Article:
While there have been many great films to come out of the Sundance Film Festival this year, none really stood out to me as much as Aaron Schimberg’s “A Different Man.” The film follows a struggling actor named Edward, who, after undergoing an experimental facial reconstruction surgery, becomes fixated on an actor in a stage production of his former life. 

Schimberg’s screenplay touches on a lot of different themes, but the exploration of insecurity is the beating heart of the movie. His approach shows how insecurity can hold us back from achieving greatness while simultaneously depicting how it can transform someone into the worst version of themselves. 

The screenplay is masterful. Watching Edward slowly begin to drown in his insecurities is just horrifying as it is weirdly entertaining. Every story beat makes sense and feels earned and Edward’s downward spiral never once felt out of character. 

The way the world around Edward evolves and changes to almost mock him is incredibly well done and adds a lot of layers of tension to the film. For example, Edward spends a large portion of the film trying to shed his old identity because of how insecure it made him feel, but when a new character enters the picture with a very similar identity, he begins gaining the things Edward always wanted most. 

This cruel twist of fate only serves to add fuel to the protagonist’s downward spiral. The script is also unexpectedly funny. Incorporating humor into a film like this runs the risk of undercutting dramatic moments but here it never did. The humor instead serves to highlight the absurdity of the situation Edward finds himself in and never feels forced or unearned.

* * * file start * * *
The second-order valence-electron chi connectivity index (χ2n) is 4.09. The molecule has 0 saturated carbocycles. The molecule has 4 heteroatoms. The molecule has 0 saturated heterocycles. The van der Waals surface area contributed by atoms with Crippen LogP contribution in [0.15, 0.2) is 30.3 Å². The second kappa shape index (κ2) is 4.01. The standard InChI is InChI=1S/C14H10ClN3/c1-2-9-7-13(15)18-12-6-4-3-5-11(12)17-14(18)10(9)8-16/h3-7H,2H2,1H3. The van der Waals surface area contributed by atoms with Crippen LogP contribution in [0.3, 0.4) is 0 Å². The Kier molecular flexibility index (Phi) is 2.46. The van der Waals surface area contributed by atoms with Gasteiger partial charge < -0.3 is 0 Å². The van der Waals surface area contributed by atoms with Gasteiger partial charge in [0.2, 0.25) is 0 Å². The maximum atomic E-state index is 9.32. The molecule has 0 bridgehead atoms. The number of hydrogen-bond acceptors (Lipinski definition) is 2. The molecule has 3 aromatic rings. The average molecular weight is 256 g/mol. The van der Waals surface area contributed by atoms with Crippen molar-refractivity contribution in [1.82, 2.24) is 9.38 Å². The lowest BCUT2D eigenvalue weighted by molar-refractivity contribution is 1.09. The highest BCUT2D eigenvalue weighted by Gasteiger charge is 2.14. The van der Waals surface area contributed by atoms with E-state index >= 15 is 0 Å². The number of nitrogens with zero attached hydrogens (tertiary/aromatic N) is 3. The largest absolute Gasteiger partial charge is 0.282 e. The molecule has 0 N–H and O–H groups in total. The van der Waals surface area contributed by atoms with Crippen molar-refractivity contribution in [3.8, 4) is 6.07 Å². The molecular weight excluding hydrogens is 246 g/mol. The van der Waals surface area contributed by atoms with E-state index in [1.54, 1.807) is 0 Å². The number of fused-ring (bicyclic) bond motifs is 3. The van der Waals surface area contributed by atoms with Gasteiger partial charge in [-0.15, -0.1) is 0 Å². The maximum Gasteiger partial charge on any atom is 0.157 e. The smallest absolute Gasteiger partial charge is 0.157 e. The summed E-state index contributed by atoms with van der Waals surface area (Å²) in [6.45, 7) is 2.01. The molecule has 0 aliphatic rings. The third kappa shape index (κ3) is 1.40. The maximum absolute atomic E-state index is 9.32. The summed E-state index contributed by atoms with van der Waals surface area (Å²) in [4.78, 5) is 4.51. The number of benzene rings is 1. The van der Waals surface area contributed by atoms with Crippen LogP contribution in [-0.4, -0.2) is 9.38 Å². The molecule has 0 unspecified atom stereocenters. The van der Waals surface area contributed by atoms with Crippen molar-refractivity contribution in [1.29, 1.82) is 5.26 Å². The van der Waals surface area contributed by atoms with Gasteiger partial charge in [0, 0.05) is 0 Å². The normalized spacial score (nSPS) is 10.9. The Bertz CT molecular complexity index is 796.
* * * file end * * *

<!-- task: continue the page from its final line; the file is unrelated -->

Harrison Saini | Elon News Network

Director Aaron Schimberg and star Adam Pearson answer questions at the Sundance Film Festival about their new movie "A Different Man." This is the 40th year of film screenings held in Park City, Utah.

What keeps the film so engaging though, is the performances. Sebastain Stan’s performance as Edward is his best to date, topping his work in “The Martian,”I,Tonya” and the Marvel franchise. He nails everything from the line delivery to the subtle yet distinct body language of the character. His performance holds the movie together and elevates the material.

Accompanying Stan is Norwegian actress Renate Reinsve. After her work in “The Worst Person in The World” and now this, Reinsve is quickly solidifying herself as one of the best and most interesting rising stars. Her subtle performance does a lot to highlight the absurdity of what is happening to Edward and her chemistry with Stan and the rest of the cast is great. 

A surprise standout however is Adam Pearson as Oswald. Pearson is incredibly charismatic and funny and he steals every scene that he’s in. His charm is electrifying and I never once felt any animosity towards his character despite the fact that he is the foil to the protagonist. You might find yourself missing this character when he isn't on screen.

While there is much to love about Schimberg’s latest film, there are some drawbacks, especially when it comes to pacing. Most of the meat of the film comes in acts two and three with act one feeling a bit longer to get through. While it was never boring per se, it did feel like it could’ve moved a little faster to keep a more consistent pace. Though I love the ending, I also felt like the last twenty minutes or so were slightly dragged out which again hindered the film’s pace. 

Overall, Aaron Schimberg’s “A Different Man” delivers an incredible look at insecurity and jealousy. The film is filled with top-notch performance and a very well crafted script that perfectly balances dramatic moments with absurdist humor. Despite some minor pacing issues, “A Different Man” is excellent and well worth a watch.